This article originally appeared on VICE India.
Between courses that teach you how to win a husband to a school that educates its students on ethical hacking, India is no longer regarded as the land churning out doctors and techies. But now, Lucknow University wants to do one better and is launching a course called “Garbh Sanskaar” with an agenda of teaching people how to be pregnant.
This certificate and diploma course on pregnancy will teach students all there is to know about motherhood, which is far more than simply staying away from smoking and drinking. This will include instructions on how a pregnant woman should dress, what she should eat, how she should behave, how she can keep herself fit and what kind of music she should listen to. “The step has been taken after state governor Anandiben Patel, who is also the chancellor of state varsities, proposed that the administration train girls for their prospective role as mothers,” Durgesh Srivastava, spokesperson of Lucknow University, told ANI. This course has been moulded in a manner similar to the nutrition and lifestyle in pregnancy course offered at the Ludwig-Maximilians-Universität München in Germany.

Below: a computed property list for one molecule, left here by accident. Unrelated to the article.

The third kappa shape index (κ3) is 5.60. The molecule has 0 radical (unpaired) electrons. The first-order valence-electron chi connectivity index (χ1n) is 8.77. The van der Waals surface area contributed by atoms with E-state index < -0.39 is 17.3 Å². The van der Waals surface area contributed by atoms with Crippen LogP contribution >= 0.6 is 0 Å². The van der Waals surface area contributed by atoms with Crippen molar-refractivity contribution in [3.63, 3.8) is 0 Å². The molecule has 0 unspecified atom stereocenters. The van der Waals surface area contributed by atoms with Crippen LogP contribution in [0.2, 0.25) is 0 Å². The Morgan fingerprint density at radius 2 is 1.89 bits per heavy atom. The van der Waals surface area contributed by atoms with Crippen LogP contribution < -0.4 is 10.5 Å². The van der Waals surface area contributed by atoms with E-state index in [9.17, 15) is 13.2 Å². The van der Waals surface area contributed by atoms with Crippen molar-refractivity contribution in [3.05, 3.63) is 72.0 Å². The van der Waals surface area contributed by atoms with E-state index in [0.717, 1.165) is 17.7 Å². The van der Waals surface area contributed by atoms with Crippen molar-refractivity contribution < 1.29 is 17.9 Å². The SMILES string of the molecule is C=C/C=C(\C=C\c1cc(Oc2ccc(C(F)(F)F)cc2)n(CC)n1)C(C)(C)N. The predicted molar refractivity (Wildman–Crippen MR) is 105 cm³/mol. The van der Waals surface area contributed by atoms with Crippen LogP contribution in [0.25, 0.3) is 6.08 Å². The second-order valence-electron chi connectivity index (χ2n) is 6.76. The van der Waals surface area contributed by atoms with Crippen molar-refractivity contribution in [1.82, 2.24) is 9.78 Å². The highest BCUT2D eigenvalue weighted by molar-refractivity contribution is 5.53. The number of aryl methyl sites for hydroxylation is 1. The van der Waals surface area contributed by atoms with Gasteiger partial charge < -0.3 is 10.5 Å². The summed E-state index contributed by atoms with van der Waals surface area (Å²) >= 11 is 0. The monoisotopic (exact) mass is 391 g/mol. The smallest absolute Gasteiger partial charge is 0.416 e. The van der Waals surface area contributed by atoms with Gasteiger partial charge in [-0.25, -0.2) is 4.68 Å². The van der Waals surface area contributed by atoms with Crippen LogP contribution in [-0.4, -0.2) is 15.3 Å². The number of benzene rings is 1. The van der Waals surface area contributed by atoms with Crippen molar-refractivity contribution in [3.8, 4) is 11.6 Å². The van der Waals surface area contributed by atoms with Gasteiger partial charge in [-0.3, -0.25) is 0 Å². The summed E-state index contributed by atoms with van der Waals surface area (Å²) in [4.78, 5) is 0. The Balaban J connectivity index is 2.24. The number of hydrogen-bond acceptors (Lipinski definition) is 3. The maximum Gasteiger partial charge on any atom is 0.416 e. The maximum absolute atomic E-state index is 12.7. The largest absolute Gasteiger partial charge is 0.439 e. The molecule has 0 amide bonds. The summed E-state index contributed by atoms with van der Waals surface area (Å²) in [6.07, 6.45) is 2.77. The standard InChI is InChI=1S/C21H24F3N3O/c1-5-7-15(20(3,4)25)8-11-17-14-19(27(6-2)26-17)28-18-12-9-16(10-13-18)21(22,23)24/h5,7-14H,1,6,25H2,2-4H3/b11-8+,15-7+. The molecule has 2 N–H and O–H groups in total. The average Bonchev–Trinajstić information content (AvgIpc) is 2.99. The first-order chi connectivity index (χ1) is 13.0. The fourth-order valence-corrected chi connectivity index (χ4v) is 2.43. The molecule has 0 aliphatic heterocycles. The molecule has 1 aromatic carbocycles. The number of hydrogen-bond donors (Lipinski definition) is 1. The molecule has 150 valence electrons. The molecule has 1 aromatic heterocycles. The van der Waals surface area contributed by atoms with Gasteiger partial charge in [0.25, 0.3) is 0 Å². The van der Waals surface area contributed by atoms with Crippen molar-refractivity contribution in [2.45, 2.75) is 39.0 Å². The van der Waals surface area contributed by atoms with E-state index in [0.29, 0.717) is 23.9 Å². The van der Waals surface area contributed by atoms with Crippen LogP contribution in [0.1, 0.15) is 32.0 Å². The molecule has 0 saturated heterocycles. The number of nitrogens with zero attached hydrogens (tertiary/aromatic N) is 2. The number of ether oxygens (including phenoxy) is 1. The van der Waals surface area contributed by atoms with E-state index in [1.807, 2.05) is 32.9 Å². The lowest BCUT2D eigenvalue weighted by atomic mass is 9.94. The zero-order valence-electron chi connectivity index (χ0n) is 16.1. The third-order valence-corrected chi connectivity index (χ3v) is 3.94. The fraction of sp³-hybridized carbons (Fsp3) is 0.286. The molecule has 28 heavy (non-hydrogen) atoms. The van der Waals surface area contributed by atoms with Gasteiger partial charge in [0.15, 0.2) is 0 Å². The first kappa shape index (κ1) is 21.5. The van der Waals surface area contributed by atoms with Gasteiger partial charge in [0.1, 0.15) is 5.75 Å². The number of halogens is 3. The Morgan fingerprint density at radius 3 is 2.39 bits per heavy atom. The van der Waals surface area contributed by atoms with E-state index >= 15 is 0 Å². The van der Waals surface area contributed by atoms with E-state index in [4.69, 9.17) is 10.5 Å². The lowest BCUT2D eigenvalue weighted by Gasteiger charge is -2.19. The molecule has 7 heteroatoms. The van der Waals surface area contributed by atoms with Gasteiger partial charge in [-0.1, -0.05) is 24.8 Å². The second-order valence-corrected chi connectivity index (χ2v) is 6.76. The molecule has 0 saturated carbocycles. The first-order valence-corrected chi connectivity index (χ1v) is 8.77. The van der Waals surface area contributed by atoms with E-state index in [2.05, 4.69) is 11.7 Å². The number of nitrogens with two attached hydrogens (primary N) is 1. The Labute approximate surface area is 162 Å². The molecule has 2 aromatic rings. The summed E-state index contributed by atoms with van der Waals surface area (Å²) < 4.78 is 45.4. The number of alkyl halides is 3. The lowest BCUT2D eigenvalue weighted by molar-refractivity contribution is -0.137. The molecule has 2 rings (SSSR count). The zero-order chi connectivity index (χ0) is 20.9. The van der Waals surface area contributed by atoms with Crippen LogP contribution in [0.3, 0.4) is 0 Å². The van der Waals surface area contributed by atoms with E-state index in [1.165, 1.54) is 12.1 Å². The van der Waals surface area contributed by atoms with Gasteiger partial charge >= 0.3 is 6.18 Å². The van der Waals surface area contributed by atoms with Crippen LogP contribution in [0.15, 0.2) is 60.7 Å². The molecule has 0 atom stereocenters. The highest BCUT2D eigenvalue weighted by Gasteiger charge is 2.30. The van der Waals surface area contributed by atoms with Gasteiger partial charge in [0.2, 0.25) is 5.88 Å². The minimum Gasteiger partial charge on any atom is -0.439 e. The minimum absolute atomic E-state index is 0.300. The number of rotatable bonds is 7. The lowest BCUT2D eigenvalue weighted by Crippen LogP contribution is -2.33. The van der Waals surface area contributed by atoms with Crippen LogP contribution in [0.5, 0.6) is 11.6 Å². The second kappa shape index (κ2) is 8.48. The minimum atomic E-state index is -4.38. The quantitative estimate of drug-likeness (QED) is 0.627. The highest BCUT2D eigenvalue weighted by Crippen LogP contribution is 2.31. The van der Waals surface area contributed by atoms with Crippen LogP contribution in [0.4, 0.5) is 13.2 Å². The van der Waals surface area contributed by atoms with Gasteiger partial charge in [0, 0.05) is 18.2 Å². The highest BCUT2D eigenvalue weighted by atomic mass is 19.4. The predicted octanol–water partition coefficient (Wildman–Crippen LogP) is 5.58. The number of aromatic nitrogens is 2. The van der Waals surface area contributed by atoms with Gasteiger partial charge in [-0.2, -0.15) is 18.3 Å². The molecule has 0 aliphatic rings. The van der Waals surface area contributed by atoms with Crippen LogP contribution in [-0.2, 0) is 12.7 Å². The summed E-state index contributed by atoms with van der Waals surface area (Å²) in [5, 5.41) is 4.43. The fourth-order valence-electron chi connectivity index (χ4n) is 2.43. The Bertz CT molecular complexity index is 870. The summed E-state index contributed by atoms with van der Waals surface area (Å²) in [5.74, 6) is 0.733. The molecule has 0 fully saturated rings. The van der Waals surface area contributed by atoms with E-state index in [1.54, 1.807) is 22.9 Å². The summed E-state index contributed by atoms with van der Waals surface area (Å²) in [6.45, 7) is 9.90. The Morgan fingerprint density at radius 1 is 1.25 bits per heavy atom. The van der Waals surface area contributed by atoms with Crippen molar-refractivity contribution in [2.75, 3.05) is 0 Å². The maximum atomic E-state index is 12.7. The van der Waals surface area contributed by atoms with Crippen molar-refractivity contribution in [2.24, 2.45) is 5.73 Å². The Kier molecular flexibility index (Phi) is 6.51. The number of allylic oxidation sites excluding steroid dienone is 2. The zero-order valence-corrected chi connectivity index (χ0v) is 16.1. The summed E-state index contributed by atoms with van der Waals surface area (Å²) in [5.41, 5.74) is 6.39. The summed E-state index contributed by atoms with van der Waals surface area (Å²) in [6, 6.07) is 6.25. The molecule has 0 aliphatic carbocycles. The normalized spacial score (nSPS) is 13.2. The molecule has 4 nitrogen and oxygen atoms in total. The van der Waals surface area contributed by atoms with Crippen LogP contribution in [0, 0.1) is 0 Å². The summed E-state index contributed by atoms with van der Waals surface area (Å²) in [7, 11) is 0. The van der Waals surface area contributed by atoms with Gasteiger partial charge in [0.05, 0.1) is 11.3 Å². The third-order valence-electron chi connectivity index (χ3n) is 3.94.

While the curriculum for this course mainly focuses on nutrition and family planning, it starts to get kinda questionable when teaching prospective mothers Indian values becomes a priority. The efforts and intentions behind this course may be purely to educate young minds about how to prepare for pregnancy, but still, it starts to get a bit murky when a course dictates how a pregnant woman should dress and behave. Considering there’s significant policing of pregnancy anyway—with unstated rules dictating what expectant mothers should and should not do and often taking away the autonomy from them—we definitely do not need a course telling them how to dress and behave in a socially-sanctioned manner.
Still, it’s cool that this course isn’t only restricted to women, with male students also having the option of pursuing it, and could be a stepping stone in normalising and sensitising conversations around sexual health and the female reproductive system.
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